Afghanistan Set for Taliban Rule as the US Withdraws

After twenty years of war at the cost of more than 100,000 Afghans, 6,000 American Lives, and over $2 trillion spent by the United States, Afghanistan is on the brink of being under the control of the Taliban again.

Who are the Taliban

The Taliban was formed in 1994 and consist of former Afghan resistance soldiers, generally known as mujahedeen, who resisted occupying Soviet forces in the 1980s. They intended to establish their vision of Islamic law on the country and eliminate any Western influence.

Following the Taliban’s conquest of Kabul in 1996, the Sunni Islamist group imposed harsh laws. Women were required to cover themselves from head to toe, were not permitted to study or work, and were prohibited from travelling alone. Television, music, and non-Islamic holidays were all outlawed as well.

This changed after 19 men commandeered four passenger airliners in the United States on September 11, 2001. Two crashed into the World Trade Center towers, one into the Pentagon, and another, bound for Washington, crashed into a field in Pennsylvania. The attacks claimed the lives of around 2,700 individuals.

Osama bin Laden, the commander of al Qaeda, organized the attack from within the Taliban-controlled Afghanistan. 

Just under a month after the attack, the US and ally troops attacked Afghanistan, ostensibly to prevent the Taliban from providing al Qaeda with a safe haven and to prevent al Qaeda from utilizing Afghanistan as a stronghold for terrorism.

Since their overthrow from power two decades ago, the Taliban have waged an insurgency against coalition forces and the US-supported Afghan government.

The Agreement Between the United States and the Taliban

After the election of the former US president, Donald Trump, the Taliban wrote an open letter to him in 2017 urging him to pull US troops out of Afghanistan immediately.

In 2020, a peace agreement was finally struck between the Taliban and the Trump administration due to years of negotiations.

The agreement includes: the US soldiers will be withdrawn, and 5,000 Taliban detainees will be freed. The Taliban will take measures to prevent any person or group — including al Qaeda — from exploiting Afghanistan to harm the US or its allies.

It didn’t, however, lead to peace.

As a result of this, the level of violence in Afghanistan reached its greatest level in two decades. According to the United Nations Security Council assessment, it was projected that the Taliban controlled or claimed 50 to 70 per cent of Afghanistan’s terrain outside metropolitan areas as of June.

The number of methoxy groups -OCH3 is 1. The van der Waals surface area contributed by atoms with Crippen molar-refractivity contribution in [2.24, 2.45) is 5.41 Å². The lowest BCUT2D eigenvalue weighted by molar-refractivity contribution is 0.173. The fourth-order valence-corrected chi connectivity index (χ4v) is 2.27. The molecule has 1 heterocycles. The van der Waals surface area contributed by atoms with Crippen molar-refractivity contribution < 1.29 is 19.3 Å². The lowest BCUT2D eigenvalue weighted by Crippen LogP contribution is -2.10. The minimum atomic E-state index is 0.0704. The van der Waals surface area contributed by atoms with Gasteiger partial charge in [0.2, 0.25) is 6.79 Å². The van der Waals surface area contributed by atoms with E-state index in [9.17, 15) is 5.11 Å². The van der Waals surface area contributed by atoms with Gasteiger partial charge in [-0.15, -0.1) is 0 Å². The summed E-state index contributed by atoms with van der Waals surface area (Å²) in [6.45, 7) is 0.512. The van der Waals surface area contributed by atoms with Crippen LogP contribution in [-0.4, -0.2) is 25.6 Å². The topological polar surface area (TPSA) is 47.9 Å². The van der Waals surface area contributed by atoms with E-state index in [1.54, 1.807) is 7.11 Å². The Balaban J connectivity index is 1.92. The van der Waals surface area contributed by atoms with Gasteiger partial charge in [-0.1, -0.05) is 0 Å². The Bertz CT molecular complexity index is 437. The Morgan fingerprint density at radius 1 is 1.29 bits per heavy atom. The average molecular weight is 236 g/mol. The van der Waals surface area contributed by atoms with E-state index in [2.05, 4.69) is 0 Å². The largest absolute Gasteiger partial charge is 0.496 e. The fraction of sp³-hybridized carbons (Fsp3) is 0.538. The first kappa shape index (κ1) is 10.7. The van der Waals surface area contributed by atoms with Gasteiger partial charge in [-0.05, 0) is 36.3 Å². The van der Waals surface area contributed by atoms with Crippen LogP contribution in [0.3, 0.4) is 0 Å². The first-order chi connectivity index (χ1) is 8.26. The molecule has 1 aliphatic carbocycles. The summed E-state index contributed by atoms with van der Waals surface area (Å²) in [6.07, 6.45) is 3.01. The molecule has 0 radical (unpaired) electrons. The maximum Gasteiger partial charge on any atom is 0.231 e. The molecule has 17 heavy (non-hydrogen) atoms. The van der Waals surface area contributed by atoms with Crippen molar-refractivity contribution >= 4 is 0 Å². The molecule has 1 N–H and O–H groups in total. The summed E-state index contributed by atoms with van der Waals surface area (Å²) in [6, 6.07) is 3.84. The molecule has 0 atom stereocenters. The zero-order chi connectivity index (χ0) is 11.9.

The Major Worry of a Taliban-Controlled Afghanistan

In the eyes of many, a return to Taliban control would surely lead to the Afghanistan of 20 years ago, when women’s rights were greatly reduced. This will only roll back years of progress made to improve the general quality of life of the Afganistan people. 

The US Miscalculated 

A few weeks ago, senior government officials in the Biden administration anticipated it would be months before the civilian government in Kabul was overthrown.

As a result, legislators are now putting pressure on the Biden administration to explain how US intelligence might have miscalculated the conditions on the ground.

What’s Happening Now?

There are horrifying scenes of scared Afghans crowding the tarmac at Kabul’s International Airport; this is followed by news that the Taliban forces have captured the Presidential Palace after the escape of the former civilian president.

According to news reports, Military evacuation flights are scheduled to evacuate civilians from the Kabul airport. The crowded runway and tarmac have now been cleared, and evacuations are scheduled to begin on Tuesday.

The news that the US will abandon their allies in Afghanistan was a major contributor to the complete fall of the nation into the hands of the Taliban in less than ten days. 

The world can only watch now as the nation that has only known war for the last hundred years resumes another chapter of oppressive rule under the hands of the Taliban. 

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